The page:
GenreComedy Story byWolf Mankowitz Duration LanguageEnglish
CastPeter Finch (Charlie), Adrienne Corri (Nicky), Rosalie Crutchley (Bella), Finlay Currie (Abe Sparta), Meier Tzelniker (Wendl), Wilfrid Lawson (Charlie's Father) Release date1954 Based onnovel by Wolf Mankowitz WriterW.P. Lipscomb (screenplay), Wolf Mankowitz (additional dialogue), Wolf Mankowitz (novel) Similar moviesPeter Finch appears in Make Me an Offer and Josephine and Men
Make Me an Offer is a 1954 Eastmancolor British comedy film directed by Cyril Frankel and starring Peter Finch as an antique dealer.
Make me an offer from1980 with susan blakely and john rubinstein
On a childhood trip to the British Museum, young Charlie (Richard O'Sullivan) falls instantly in love with the Portland Vase, and his passion for it leads to him eventually becoming a dealer in English pottery. He sees a newspaper cutting that describes the theft, 50 years before in 1886, of art treasures, including a perfect green Portland Vase created by Josiah Wedgwood in 1783. Years later and struggling in his profession, Charlie (Peter Finch) learns of a room full of Wedgwood in a country mansion up for demolition. Lacking funds, he turns to Abe Sparta, a successful businessman and the owner of the house in which Charlie, his wife Bella and their two children live. He takes the train to view the contents before the auction of the mansion's contents. To his great disgust, Charlie finds only French fakes.
When Nicky, a pretty if absentminded redhead, walks to the neighbouring cottage, Charlie follows. He purchases a worthless porcelain piece from her, just because she needs two pounds. She invites him to look around to see if he might find something of value. Nicky is looking after Sir John, an aged relation with a wicked reputation. Charlie conceals his astonishment upon spotting two of the art objects stolen along with the vase. Then he finds the Portland Wedgwood vase gathering dust in the attic. Charlie offers Nicky £10 for it, but she wants £100 for a fur coat. He reluctantly agrees, but she refuses to accept a cheque.
Charlie arranges for other bidders to come to the auction, including Wendl (a long-time bitter rival of Sparta's) and Armstrong and Armstrong's American clients, Mindel and Sweeting. At the auction, Charlie starts playing off the three bidders against and with each other, to his great profit, obtaining enough in this underhanded way to pay Nicky. When she demands £150, however, Charlie goes to Sir John and persuades him to commit the first good deed of his life and give him the vase for nothing (the rightful owner having died and left no heir). Charlie does give a delighted Nicky the promised £100 anyway. With some of the rest, Charlie finally buys his wife a long-promised fur coat.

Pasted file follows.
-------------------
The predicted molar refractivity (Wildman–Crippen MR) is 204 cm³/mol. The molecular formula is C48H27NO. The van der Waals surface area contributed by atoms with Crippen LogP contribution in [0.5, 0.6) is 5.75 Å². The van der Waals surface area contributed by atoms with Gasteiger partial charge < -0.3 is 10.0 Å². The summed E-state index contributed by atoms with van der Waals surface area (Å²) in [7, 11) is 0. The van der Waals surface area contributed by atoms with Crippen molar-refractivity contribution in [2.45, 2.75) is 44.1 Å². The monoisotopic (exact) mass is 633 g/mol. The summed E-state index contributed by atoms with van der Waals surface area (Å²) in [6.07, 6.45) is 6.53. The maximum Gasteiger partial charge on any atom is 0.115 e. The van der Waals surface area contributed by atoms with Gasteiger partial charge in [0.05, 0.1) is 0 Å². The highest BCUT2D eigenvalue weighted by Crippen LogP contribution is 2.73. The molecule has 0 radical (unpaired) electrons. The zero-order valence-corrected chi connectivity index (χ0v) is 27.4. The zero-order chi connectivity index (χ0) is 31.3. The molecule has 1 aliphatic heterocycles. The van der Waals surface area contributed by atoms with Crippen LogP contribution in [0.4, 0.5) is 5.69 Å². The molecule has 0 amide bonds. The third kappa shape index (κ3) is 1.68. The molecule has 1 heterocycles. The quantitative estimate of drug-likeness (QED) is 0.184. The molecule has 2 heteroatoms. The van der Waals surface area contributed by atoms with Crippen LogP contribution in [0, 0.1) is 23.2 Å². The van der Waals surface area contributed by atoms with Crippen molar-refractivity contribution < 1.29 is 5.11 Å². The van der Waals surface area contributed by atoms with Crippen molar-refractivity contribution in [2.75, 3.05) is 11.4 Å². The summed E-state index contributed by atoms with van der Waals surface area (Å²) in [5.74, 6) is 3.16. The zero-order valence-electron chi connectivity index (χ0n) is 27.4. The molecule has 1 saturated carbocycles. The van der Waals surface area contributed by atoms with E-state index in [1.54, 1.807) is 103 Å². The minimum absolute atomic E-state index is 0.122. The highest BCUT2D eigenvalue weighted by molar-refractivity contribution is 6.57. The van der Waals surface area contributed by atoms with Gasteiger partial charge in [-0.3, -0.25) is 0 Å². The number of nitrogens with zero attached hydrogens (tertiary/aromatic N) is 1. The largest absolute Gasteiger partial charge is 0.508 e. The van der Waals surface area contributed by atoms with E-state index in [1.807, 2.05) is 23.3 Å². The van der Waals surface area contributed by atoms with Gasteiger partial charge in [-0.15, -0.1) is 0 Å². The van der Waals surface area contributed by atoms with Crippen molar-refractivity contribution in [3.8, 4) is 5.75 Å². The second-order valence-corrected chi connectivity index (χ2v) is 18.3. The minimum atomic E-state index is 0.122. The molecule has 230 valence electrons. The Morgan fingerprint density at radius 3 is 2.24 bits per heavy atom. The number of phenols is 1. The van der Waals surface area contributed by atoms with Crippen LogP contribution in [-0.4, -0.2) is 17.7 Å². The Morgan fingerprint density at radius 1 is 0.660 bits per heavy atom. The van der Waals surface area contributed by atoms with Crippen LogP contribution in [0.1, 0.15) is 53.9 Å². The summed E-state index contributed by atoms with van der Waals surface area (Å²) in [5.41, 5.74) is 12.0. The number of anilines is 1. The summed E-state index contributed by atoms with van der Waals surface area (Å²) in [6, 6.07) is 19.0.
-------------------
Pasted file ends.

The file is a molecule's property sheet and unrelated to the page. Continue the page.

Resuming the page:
Peter Finch as Charlie
Adrienne Corri as Nicky
Rosalie Crutchley as Bella
Finlay Currie as Abe Sparta
Meier Tzelniker as Wendl
Ernest Thesiger as Sir John
Wilfrid Lawson as Charlie's Father
Anthony Nicholls as Auctioneer
Alfie Bass as Fred Frames
Guy Middleton as Armstrong
Vic Wise as Sweeting
Mark Baker as Mindel
Jane Wenham as Dobbie
Richard O'Sullivan as Charlie (as a boy)
John Le Mesurier as Mr. Toshack (uncredited)
Leonard Williams as Edward H. Whybrow (uncredited)
TV Guide dismissed the film as "About as much fun as watching a grandfather clock"; whereas Sky Movies called it an "Engaging comedy," with an "amusing script," concluding, "Far from least, there's that splendid veteran Ernest Thesiger, here as a great-great-grandfather whose past life has not been exactly without reproach...". Bosley Crowther, the critic for The New York Times described it and another film on a double bill as "unpretentious British comedies."